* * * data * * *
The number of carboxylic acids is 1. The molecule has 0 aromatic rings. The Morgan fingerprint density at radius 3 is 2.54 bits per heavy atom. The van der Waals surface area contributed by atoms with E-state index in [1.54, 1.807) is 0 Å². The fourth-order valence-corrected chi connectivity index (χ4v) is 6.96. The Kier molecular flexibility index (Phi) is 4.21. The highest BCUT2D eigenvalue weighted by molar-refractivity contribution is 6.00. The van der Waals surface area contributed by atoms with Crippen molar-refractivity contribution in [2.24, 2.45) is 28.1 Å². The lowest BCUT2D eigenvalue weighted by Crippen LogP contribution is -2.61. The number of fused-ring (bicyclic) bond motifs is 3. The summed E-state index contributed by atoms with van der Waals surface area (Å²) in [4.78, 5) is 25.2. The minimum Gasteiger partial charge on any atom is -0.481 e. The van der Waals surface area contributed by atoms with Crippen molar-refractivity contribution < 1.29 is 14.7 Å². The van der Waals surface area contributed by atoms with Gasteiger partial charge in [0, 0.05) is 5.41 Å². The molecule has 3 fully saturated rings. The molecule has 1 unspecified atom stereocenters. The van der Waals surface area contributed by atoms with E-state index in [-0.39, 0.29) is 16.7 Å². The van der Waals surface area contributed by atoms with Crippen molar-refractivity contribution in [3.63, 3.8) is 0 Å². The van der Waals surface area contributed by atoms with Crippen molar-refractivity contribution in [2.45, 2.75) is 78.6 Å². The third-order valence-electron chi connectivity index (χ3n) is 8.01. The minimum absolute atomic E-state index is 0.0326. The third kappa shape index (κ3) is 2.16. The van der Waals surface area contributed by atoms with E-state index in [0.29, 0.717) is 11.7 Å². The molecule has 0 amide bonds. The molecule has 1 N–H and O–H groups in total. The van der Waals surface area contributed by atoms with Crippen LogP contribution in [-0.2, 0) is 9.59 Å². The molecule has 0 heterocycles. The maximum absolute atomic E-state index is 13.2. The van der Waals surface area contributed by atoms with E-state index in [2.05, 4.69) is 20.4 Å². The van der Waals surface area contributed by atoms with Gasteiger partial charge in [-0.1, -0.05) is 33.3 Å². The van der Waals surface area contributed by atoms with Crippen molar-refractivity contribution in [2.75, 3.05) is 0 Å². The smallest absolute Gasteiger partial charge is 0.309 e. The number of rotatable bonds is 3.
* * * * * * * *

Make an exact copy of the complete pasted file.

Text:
The number of carboxylic acids is 1. The molecule has 0 aromatic rings. The Morgan fingerprint density at radius 3 is 2.54 bits per heavy atom. The van der Waals surface area contributed by atoms with E-state index in [1.54, 1.807) is 0 Å². The fourth-order valence-corrected chi connectivity index (χ4v) is 6.96. The Kier molecular flexibility index (Phi) is 4.21. The highest BCUT2D eigenvalue weighted by molar-refractivity contribution is 6.00. The van der Waals surface area contributed by atoms with Crippen molar-refractivity contribution in [2.24, 2.45) is 28.1 Å². The lowest BCUT2D eigenvalue weighted by Crippen LogP contribution is -2.61. The number of fused-ring (bicyclic) bond motifs is 3. The summed E-state index contributed by atoms with van der Waals surface area (Å²) in [4.78, 5) is 25.2. The minimum Gasteiger partial charge on any atom is -0.481 e. The van der Waals surface area contributed by atoms with Crippen molar-refractivity contribution < 1.29 is 14.7 Å². The van der Waals surface area contributed by atoms with Gasteiger partial charge in [0, 0.05) is 5.41 Å². The molecule has 3 fully saturated rings. The molecule has 1 unspecified atom stereocenters. The van der Waals surface area contributed by atoms with E-state index in [-0.39, 0.29) is 16.7 Å². The van der Waals surface area contributed by atoms with Crippen molar-refractivity contribution in [3.63, 3.8) is 0 Å². The van der Waals surface area contributed by atoms with Crippen molar-refractivity contribution in [2.45, 2.75) is 78.6 Å². The third-order valence-electron chi connectivity index (χ3n) is 8.01. The minimum absolute atomic E-state index is 0.0326. The third kappa shape index (κ3) is 2.16. The van der Waals surface area contributed by atoms with E-state index in [0.29, 0.717) is 11.7 Å². The molecule has 0 amide bonds. The molecule has 1 N–H and O–H groups in total. The van der Waals surface area contributed by atoms with Crippen LogP contribution in [-0.2, 0) is 9.59 Å². The molecule has 0 heterocycles. The maximum absolute atomic E-state index is 13.2. The van der Waals surface area contributed by atoms with E-state index in [2.05, 4.69) is 20.4 Å². The van der Waals surface area contributed by atoms with Gasteiger partial charge in [-0.1, -0.05) is 33.3 Å². The van der Waals surface area contributed by atoms with Crippen molar-refractivity contribution in [2.75, 3.05) is 0 Å². The smallest absolute Gasteiger partial charge is 0.309 e. The number of rotatable bonds is 3.